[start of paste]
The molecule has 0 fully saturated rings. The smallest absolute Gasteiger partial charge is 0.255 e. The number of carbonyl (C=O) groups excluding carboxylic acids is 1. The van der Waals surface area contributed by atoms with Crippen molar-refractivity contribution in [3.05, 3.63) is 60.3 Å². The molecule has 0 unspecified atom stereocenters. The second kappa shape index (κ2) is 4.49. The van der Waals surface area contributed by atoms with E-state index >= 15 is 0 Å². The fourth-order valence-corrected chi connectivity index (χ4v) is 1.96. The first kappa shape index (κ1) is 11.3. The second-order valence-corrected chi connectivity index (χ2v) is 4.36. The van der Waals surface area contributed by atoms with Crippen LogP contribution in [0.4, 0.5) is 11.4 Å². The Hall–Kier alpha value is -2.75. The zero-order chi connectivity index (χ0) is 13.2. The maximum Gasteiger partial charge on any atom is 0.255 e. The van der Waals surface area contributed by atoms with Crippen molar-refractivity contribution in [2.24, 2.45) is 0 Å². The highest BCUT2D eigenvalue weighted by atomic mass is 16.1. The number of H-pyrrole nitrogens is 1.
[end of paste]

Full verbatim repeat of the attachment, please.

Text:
The molecule has 0 fully saturated rings. The smallest absolute Gasteiger partial charge is 0.255 e. The number of carbonyl (C=O) groups excluding carboxylic acids is 1. The van der Waals surface area contributed by atoms with Crippen molar-refractivity contribution in [3.05, 3.63) is 60.3 Å². The molecule has 0 unspecified atom stereocenters. The second kappa shape index (κ2) is 4.49. The van der Waals surface area contributed by atoms with E-state index >= 15 is 0 Å². The fourth-order valence-corrected chi connectivity index (χ4v) is 1.96. The first kappa shape index (κ1) is 11.3. The second-order valence-corrected chi connectivity index (χ2v) is 4.36. The van der Waals surface area contributed by atoms with Crippen LogP contribution in [0.4, 0.5) is 11.4 Å². The Hall–Kier alpha value is -2.75. The zero-order chi connectivity index (χ0) is 13.2. The maximum Gasteiger partial charge on any atom is 0.255 e. The van der Waals surface area contributed by atoms with Crippen molar-refractivity contribution in [2.24, 2.45) is 0 Å². The highest BCUT2D eigenvalue weighted by atomic mass is 16.1. The number of H-pyrrole nitrogens is 1.